Rubin shows how Murakami was the first of a new breed of writers, one who (unlike his predecessors) was in tune with the new Japan:
“…Murakami has been called the first writer completely at home with the elements of American popular culture that permeate present-day Japan. He has also been seen as the first genuinely “post-post-war writer”, the first to cast off the “dank, heavy atmosphere” of the post-war period and to capture in literature the new Americanised mood of lightness.” p.17 (Vintage Books, 2005)
As well as this difference in style, Murakami was also a literary outsider in other ways. He was not a member of any literary group (very unusual for a Japanese author), and his books were initially frowned upon by such heavyweights as Kenzaburo Oe.
However, this difference was not quite as marked as first appears. His stories, with their typical unresolved endings, are compared to traditional Japanese writers such as Jun’ichiro Tanizaki, and he is also the latest in a long line of writers to enrich Japanese literature through his work in translation (following in the footsteps of Tsubouchi and Futabatei!). In fact, for those not overly familiar with Murakami, his work as a literary translator may come as a bit of a shock. According to Rubin, he has translated dozens of American novels and short story collections and has been responsible for a resurgence in the popularity of American literature in Japan.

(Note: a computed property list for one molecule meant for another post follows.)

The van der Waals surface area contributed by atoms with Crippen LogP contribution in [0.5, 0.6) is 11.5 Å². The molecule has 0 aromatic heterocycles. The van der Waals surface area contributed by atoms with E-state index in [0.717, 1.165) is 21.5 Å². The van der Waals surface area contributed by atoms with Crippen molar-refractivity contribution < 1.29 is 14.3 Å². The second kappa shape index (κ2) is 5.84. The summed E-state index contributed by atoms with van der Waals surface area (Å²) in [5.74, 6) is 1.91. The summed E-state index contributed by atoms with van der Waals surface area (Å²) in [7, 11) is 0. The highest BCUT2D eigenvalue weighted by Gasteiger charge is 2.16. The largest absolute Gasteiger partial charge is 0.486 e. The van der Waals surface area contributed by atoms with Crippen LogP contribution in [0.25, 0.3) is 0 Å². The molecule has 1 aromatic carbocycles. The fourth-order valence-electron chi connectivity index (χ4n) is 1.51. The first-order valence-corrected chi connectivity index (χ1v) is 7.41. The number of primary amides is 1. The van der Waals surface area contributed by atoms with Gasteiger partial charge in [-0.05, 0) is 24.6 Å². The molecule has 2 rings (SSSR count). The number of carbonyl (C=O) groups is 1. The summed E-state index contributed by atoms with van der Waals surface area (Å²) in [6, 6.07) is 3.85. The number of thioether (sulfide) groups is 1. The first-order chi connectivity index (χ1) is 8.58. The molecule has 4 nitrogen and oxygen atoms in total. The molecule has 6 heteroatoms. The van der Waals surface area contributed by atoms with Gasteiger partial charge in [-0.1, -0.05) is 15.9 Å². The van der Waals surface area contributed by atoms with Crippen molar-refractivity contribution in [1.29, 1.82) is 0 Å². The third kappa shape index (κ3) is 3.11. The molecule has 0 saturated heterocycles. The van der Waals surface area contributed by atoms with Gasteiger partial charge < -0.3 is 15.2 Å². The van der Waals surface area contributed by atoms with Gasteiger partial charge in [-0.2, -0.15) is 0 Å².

For me, the most useful part of the book though was the focus on themes in Murakami’s work. Rubin concentrates very heavily on Murakami’s handling of the subject of memory and its unreliability, claiming that: